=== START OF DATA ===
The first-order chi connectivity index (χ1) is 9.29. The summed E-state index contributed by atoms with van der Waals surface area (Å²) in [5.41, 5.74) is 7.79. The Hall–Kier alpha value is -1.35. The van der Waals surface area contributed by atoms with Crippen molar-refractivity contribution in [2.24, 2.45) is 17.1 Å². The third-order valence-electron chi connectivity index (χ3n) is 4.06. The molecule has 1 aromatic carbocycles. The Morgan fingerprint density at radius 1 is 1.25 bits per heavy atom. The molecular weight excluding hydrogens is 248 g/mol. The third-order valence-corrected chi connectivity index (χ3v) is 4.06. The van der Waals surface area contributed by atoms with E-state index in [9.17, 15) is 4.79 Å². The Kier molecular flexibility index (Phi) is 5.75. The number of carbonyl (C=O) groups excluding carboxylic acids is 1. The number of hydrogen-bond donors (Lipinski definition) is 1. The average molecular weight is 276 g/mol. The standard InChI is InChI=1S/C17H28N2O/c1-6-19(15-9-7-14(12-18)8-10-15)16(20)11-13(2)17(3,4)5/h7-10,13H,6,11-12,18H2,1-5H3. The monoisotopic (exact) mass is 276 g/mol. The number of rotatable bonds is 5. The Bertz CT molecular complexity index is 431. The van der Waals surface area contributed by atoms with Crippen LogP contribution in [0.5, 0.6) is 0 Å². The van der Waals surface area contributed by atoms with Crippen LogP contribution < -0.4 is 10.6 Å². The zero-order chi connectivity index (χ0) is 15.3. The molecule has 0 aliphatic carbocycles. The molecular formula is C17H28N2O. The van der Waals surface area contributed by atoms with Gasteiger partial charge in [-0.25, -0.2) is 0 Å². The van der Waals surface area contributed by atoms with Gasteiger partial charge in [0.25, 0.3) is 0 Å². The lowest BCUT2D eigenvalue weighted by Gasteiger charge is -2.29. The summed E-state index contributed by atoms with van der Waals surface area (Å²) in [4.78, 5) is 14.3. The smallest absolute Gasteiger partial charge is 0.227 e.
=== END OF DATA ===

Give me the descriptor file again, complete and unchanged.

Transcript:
The first-order chi connectivity index (χ1) is 9.29. The summed E-state index contributed by atoms with van der Waals surface area (Å²) in [5.41, 5.74) is 7.79. The Hall–Kier alpha value is -1.35. The van der Waals surface area contributed by atoms with Crippen molar-refractivity contribution in [2.24, 2.45) is 17.1 Å². The third-order valence-electron chi connectivity index (χ3n) is 4.06. The molecule has 1 aromatic carbocycles. The Morgan fingerprint density at radius 1 is 1.25 bits per heavy atom. The molecular weight excluding hydrogens is 248 g/mol. The third-order valence-corrected chi connectivity index (χ3v) is 4.06. The van der Waals surface area contributed by atoms with E-state index in [9.17, 15) is 4.79 Å². The Kier molecular flexibility index (Phi) is 5.75. The number of carbonyl (C=O) groups excluding carboxylic acids is 1. The number of hydrogen-bond donors (Lipinski definition) is 1. The average molecular weight is 276 g/mol. The standard InChI is InChI=1S/C17H28N2O/c1-6-19(15-9-7-14(12-18)8-10-15)16(20)11-13(2)17(3,4)5/h7-10,13H,6,11-12,18H2,1-5H3. The monoisotopic (exact) mass is 276 g/mol. The number of rotatable bonds is 5. The Bertz CT molecular complexity index is 431. The van der Waals surface area contributed by atoms with Crippen LogP contribution in [0.5, 0.6) is 0 Å². The van der Waals surface area contributed by atoms with Crippen LogP contribution < -0.4 is 10.6 Å². The zero-order chi connectivity index (χ0) is 15.3. The molecule has 0 aliphatic carbocycles. The molecular formula is C17H28N2O. The van der Waals surface area contributed by atoms with Gasteiger partial charge in [-0.25, -0.2) is 0 Å². The van der Waals surface area contributed by atoms with Gasteiger partial charge in [0.25, 0.3) is 0 Å². The lowest BCUT2D eigenvalue weighted by Gasteiger charge is -2.29. The summed E-state index contributed by atoms with van der Waals surface area (Å²) in [4.78, 5) is 14.3. The smallest absolute Gasteiger partial charge is 0.227 e.